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40 years past Watergate: A legacy evolves -- and questions linger

June 11, 2012|By Matt Pearce
  • The Watergate complex in Washington, as seen on June 11, 2012. June 17, 2012, marks the 40th anniversary of the infamous Watergate break-in, which brought down the presidency of Richard M. Nixon. Nixon resigned in August 1974 for his administration's role in the 1972 burglary.
The Watergate complex in Washington, as seen on June 11, 2012. June 17, 2012,… (Jim Watson / AFP / Getty Images )

Richard Nixon is long dead and his henchmen long finished with their prison terms, but Watergate’s legacy lives on.

On June 17, it will be 40 years since a team of burglars broke into Democratic Party headquarters located in the then-new Watergate building in the Foggy Bottom neighborhood in  Washington.

“Plumbers,” Nixon’s operatives were called. Their capture triggered an investigation that eventually brought down the administration and elevated the careers of two dogged Washington Post journalists named Carl Bernstein and Bob Woodward; they followed the story through every corner of Washington and beyond.

Now, as the anniversary approaches, the two journalists have taken to the papers and the talk shows to reflect on a landmark moment in modern American history.

“The Watergate that we wrote about in the Washington Post from 1972 to 1974 is not Watergate as we know it today,” Woodward and Bernstein wrote in the Post on Friday. “It was only a glimpse into something far worse. By the time he was forced to resign, Nixon had turned his White House, to a remarkable extent, into a criminal enterprise.”

The break-in at Watergate was like a flash of lightning, illuminating the much broader network of lies and corruption surrounding it — sending 40 Nixon aides and associates to jail and the president tumbling out of office in disgrace.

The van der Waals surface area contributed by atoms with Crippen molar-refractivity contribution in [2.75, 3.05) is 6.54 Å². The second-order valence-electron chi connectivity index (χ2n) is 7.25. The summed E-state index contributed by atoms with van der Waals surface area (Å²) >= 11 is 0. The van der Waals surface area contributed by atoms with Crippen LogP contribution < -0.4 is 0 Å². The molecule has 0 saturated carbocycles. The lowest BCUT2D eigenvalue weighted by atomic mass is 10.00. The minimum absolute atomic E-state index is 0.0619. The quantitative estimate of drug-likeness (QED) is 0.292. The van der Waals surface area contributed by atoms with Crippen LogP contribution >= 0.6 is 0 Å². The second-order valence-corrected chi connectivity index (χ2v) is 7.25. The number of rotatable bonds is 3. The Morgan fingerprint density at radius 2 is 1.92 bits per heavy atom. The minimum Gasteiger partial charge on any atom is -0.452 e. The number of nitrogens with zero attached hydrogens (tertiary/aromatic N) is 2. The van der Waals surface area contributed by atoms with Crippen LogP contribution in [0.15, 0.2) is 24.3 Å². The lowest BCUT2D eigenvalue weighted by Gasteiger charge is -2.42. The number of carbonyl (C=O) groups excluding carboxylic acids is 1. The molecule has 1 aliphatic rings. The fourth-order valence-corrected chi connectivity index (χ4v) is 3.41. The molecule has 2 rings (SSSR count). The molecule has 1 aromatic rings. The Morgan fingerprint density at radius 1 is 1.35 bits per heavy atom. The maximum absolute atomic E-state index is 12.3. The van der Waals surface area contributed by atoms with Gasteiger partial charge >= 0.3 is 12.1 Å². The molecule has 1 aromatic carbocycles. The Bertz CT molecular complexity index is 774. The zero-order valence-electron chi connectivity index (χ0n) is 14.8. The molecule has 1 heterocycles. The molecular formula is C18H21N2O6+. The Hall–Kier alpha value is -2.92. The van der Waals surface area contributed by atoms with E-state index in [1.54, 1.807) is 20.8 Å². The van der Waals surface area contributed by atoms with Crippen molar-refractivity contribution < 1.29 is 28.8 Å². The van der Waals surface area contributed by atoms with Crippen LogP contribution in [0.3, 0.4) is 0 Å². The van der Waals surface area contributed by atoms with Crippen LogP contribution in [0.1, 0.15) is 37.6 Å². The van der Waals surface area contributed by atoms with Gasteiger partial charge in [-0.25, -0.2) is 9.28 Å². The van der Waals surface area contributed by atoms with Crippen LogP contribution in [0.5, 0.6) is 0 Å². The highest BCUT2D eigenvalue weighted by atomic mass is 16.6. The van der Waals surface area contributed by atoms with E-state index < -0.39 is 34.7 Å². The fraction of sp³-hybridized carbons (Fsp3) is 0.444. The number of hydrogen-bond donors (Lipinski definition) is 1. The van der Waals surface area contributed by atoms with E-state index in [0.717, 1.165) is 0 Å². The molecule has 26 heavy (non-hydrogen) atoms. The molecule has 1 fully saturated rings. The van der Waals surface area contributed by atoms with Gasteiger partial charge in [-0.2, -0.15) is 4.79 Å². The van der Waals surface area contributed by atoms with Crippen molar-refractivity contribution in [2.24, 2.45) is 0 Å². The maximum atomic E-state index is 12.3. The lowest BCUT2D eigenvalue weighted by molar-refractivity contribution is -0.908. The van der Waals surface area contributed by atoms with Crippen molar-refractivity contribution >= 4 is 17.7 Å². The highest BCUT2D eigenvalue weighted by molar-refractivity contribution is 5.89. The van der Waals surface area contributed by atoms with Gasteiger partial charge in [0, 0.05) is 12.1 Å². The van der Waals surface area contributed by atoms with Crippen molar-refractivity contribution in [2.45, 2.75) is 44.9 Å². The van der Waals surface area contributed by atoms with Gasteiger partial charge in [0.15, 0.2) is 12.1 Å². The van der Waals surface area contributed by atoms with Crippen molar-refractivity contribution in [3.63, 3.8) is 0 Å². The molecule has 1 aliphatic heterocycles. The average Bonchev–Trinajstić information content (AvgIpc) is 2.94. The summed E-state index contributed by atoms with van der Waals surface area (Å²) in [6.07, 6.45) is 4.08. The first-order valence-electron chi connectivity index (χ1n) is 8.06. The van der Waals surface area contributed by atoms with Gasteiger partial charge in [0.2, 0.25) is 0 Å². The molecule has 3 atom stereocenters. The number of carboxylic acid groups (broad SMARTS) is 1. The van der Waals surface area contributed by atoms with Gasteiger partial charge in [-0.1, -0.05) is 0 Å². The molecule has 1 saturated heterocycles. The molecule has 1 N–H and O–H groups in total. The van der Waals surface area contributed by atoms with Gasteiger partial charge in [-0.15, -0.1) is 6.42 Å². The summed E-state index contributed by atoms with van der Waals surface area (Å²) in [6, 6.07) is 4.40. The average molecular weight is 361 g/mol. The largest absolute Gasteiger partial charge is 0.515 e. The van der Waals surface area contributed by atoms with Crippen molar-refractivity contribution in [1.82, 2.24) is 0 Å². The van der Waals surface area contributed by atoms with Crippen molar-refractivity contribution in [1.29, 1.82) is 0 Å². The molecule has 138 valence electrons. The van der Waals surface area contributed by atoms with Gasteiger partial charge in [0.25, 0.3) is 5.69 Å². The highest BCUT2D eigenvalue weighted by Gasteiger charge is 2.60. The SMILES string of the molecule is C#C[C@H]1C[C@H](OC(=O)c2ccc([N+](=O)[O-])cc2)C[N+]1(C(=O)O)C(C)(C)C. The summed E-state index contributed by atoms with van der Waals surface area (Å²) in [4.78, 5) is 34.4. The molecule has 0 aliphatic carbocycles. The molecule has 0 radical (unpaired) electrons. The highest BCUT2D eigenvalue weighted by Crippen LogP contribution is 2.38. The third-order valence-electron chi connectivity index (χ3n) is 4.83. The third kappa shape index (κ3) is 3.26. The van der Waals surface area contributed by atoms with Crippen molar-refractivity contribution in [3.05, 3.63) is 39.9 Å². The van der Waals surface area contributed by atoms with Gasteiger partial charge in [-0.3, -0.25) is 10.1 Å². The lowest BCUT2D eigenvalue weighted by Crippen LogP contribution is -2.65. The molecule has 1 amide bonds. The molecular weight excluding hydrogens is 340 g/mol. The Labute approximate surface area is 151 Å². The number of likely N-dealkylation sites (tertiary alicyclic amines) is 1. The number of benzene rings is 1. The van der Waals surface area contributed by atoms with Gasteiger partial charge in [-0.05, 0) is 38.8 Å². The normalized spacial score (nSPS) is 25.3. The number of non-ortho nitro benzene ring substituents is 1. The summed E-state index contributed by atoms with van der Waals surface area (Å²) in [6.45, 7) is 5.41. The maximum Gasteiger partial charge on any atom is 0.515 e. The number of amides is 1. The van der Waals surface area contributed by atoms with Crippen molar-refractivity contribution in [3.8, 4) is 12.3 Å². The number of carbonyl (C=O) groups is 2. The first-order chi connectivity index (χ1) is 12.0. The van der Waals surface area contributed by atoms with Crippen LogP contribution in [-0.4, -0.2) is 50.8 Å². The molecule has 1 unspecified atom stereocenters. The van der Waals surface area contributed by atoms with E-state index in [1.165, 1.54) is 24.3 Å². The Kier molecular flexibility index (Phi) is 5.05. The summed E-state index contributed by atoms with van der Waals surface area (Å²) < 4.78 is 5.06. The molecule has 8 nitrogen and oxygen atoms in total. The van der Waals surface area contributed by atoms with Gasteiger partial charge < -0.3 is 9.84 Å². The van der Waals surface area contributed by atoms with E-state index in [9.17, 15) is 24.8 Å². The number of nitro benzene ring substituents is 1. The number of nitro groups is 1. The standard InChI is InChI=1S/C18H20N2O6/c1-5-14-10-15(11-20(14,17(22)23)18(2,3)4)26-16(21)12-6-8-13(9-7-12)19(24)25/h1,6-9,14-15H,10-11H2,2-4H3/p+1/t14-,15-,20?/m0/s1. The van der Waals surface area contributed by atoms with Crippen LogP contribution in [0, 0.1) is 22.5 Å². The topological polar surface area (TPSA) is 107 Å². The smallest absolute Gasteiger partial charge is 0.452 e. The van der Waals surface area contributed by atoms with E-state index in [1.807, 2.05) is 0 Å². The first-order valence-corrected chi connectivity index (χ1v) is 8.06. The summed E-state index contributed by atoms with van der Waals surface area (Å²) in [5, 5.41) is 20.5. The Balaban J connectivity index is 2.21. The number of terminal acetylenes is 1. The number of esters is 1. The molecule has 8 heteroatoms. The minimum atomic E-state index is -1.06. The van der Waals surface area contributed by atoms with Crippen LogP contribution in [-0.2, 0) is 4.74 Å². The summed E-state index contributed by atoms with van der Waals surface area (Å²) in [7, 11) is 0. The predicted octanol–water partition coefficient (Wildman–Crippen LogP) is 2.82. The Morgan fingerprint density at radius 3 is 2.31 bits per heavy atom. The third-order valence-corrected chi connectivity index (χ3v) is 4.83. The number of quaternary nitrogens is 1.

Today, with the generous hindsight of history, Woodward and Bernstein said they see Nixon as having presided over concurrent, figurative wars against antiwar protesters, reporters, Democrats, justice,  even history itself.

“Even now, there are old Nixon hands and defenders who dismiss the importance of Watergate or claim that key questions remain unanswered,” the pair wrote in the Post — an acknowledgment that’s notable, if not a little ironic. They too have been presiding over a journalistic legacy that’s  ongoing, requiring constant nourishment and defense in the decades since their big scoop.

The pair’s tireless reporting, in which they chased down reluctant sources within the Republican Party, “followed the money” and met clandestinely with an FBI source known as “Deep Throat,” inspired a new mythology about investigative journalism.

Woodward and Bernstein’s book recounting the investigation, “All The President’s Men,” inspired countless muckraking imitators around the world. And, of course, it was adapted into a journalism-school cinematic staple starring Dustin Hoffman and Robert Redford.

But with time, too, has come criticism, some from Nixon’s never-say-die agonists and some from within the same journalistic community that’s piled so many laurels on Woodward and Bernstein.

A recent, slightly breathless New York magazine feature by Jeff Himmelman dug up remarks by Woodward and Bernstein’s old editor, Ben Bradlee, who apparently told an interviewer in 1990: “You know I have a little problem with Deep Throat” — referring to Woodward and Bernstein’s legendary secret source, who told Woodward to leave a red flag in a potted plant on his balcony if he wanted to meet.

“Did that potted [plant] incident ever happen?” Bradlee was quoted as saying, adding: “And meeting in some garage. One meeting in the garage? Fifty meetings in the garage? I don’t know how many meetings in the garage. ... There’s a residual fear in my soul that that isn’t quite straight.”

Even the slightest doubt about the official story behind “All The President’s Men” set an array of political and journalistic machinery in motion. Former Nixon advisor Pat Buchanan quickly leaped to the attack in an op-ed titled “The Unraveling Myth of Watergate,” grousing that “we were deceived.”

Yet the most interesting revelations in the New York magazine piece might not have been the details about how Woodward and Bernstein apparently turned a grand-jury member into a source. Rather, they might be from a scene near the end of the story when the famed investigator, Woodward, asks the story’s author, Himmelman, not to run Bradlee’s quote doubting the “All The President’s Men” story.

“Bob told me it was his ‘strong recommendation’ that I not use the quotes, then that it was his ‘emphatic recommendation,’ ” Himmelman wrote. “Then, when that got no truck: ‘Don’t use the quotes, Jeff.’ ”

Himmelman ran the story -- and the quotes.

The reaction was perhaps not so devastating as Woodward might have feared.

“Say what you will about Woodward and his reportorial techniques — and many journalists and scholars have weighed in — All the President’s Men has withstood rigorous scrutiny over the past four decades,” wrote press critic Jack Shafer.

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